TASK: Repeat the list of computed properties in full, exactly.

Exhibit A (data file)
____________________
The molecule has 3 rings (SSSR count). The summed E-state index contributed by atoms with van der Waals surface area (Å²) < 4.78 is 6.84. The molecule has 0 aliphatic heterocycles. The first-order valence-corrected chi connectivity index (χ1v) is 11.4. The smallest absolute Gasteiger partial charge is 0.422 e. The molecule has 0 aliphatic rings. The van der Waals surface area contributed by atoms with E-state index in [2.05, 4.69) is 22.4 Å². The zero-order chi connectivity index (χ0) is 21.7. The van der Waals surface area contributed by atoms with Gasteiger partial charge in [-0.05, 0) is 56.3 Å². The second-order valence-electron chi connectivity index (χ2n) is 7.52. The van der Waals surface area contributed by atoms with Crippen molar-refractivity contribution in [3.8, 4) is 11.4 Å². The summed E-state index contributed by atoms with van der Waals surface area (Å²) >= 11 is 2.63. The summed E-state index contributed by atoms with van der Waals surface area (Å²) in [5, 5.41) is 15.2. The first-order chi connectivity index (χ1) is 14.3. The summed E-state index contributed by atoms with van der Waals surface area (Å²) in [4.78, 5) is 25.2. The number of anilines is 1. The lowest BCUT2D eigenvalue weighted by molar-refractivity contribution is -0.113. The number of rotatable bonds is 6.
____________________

The molecule has 3 rings (SSSR count). The summed E-state index contributed by atoms with van der Waals surface area (Å²) < 4.78 is 6.84. The molecule has 0 aliphatic heterocycles. The first-order valence-corrected chi connectivity index (χ1v) is 11.4. The smallest absolute Gasteiger partial charge is 0.422 e. The molecule has 0 aliphatic rings. The van der Waals surface area contributed by atoms with E-state index in [2.05, 4.69) is 22.4 Å². The zero-order chi connectivity index (χ0) is 21.7. The van der Waals surface area contributed by atoms with Gasteiger partial charge in [-0.05, 0) is 56.3 Å². The second-order valence-electron chi connectivity index (χ2n) is 7.52. The van der Waals surface area contributed by atoms with Crippen molar-refractivity contribution in [3.8, 4) is 11.4 Å². The summed E-state index contributed by atoms with van der Waals surface area (Å²) >= 11 is 2.63. The summed E-state index contributed by atoms with van der Waals surface area (Å²) in [5, 5.41) is 15.2. The first-order chi connectivity index (χ1) is 14.3. The summed E-state index contributed by atoms with van der Waals surface area (Å²) in [4.78, 5) is 25.2. The number of anilines is 1. The lowest BCUT2D eigenvalue weighted by molar-refractivity contribution is -0.113. The number of rotatable bonds is 6.